St. Mary Magdalene Polish community celebrates 10 years

A group of young parishioners carry a hand-painted replica of the Black Madonna of Czestochowa during a procession at the Polish-language Mass at St. Mary Magdalene in Simpsonville.

SIMPSONVILLE—The Polish community of the Upstate celebrated 10 years of Polish-language Masses at St. Mary Magdalene recently. During the homily, Father Theo Trujillo thanked the community for its example in the parish. 

“Through your culture, devotion, and traditions,” he said, you are “leading people to Christ.” 

Alluding to the day’s Gospel reading of Lazarus and the Rich Man, Father Trujillo praised the group for sharing its cultural riches with the parish.

The church began celebrating a monthly Polish-language Mass shortly after Father Trujillo’s arrival, when the priest received a request from Malgorzata Zwolski. 

Without knowing whether it would even be possible to find a Polish-speaking priest, Father Trujillo agreed, suggesting immediately a monthly Mass, Zwolski said. 

“It was a real act of faith,” she said.

Ten years later, the monthly Polish Mass is still held on the last Sunday of every month at 3 p.m. This has been particularly challenging the last two years as there has been no Polish-speaking priest in the area. Father Trujillo insisted that the Masses continue, celebrating them himself in English, with the congregants responding in Polish. 

Recently, though, Father Trujillo has begun learning the liturgy in Polish and now celebrates the consecration entirely in Polish, along with the readings. It is a blessing for the community, helping them feel connected to the U.S. while retaining their traditions and language.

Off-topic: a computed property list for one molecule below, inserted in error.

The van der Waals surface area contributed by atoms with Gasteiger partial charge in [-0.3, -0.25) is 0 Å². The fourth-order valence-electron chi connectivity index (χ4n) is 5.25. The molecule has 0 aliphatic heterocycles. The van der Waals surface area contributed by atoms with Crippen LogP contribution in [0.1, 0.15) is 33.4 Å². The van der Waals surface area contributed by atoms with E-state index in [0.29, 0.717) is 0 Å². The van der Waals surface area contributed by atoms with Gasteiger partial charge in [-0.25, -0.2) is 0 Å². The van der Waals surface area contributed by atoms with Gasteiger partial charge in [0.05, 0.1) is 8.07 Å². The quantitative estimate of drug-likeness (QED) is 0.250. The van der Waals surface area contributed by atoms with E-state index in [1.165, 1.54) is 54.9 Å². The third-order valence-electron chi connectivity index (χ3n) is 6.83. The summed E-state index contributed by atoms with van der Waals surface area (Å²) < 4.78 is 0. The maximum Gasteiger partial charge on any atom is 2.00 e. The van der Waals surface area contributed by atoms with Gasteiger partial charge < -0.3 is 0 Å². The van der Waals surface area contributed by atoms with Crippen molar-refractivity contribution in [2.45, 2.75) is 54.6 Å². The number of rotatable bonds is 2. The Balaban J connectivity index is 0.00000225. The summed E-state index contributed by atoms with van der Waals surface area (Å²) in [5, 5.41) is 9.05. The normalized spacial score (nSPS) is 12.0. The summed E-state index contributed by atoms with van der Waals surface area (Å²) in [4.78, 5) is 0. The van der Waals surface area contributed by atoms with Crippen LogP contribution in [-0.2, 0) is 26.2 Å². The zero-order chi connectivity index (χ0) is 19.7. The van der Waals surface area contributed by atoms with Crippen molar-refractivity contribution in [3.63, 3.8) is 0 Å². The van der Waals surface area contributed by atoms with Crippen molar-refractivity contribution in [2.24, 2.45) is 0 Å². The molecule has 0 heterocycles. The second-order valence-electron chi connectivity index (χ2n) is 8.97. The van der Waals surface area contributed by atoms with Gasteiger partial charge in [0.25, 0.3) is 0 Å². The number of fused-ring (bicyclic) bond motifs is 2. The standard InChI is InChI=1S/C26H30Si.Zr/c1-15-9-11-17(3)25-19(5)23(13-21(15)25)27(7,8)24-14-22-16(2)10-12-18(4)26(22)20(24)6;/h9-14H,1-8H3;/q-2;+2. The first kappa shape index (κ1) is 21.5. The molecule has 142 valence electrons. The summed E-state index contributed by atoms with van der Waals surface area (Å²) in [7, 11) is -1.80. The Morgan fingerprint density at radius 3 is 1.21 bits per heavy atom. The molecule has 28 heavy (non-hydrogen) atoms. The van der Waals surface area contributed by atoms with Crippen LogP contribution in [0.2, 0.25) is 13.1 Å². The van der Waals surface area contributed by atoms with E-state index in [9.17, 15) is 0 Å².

Przemyslaw Wlodarczyk, a parishioner and member of the Polish choir, said he feels “blessed to pray in [his] native language” and appreciates “the opportunity to build spiritual relationships with other Poles” at the Masses.

In appreciation for the support of Father Trujillo and the parish, the Polish community gifted them with a hand-painted replica of the Black Madonna of Czestochowa, also known as Our Lady of Jasna Gora.

The Black Madonna has for centuries been the focus of Poland’s spiritual life. Devoted to Mary, Poles hold the Black Madonna in particular reverence. They credit Our Lady of Jasna Gora with the miraculous intervention of 1655, when 70 monks and 180 locals withstood a siege of 4,000 Swedes. As a symbol of honor, Polish Solidarity leader Lech Walesa always wore a pin with the image of the Black Madonna during their struggle against Communism in the 1980s. 

The first non-Communist leader of Poland made a pilgrimage to Czestochowa shortly after his election, and Pope St. John Paul II made many pilgrimages during his life. 

Now, every summer Poles set out on foot to make a pilgrimage to Czestochowa, and almost all high school seniors make the trek to pray to Our Lady before taking their final exit exams in May.

According to legend, St. Luke painted the Black Madonna on a cedar tabletop, built by Jesus, as he discussed with Mary her life and Jesus’ ministry in preparation for writing his Gospel. 

The painting made it from Jerusalem to Constantinople, with St. Helena, Charlemagne, and Louis of Anjou, who was King of Poland, all playing a part in the journey.

By Gary Scott/Special to The Catholic Miscellany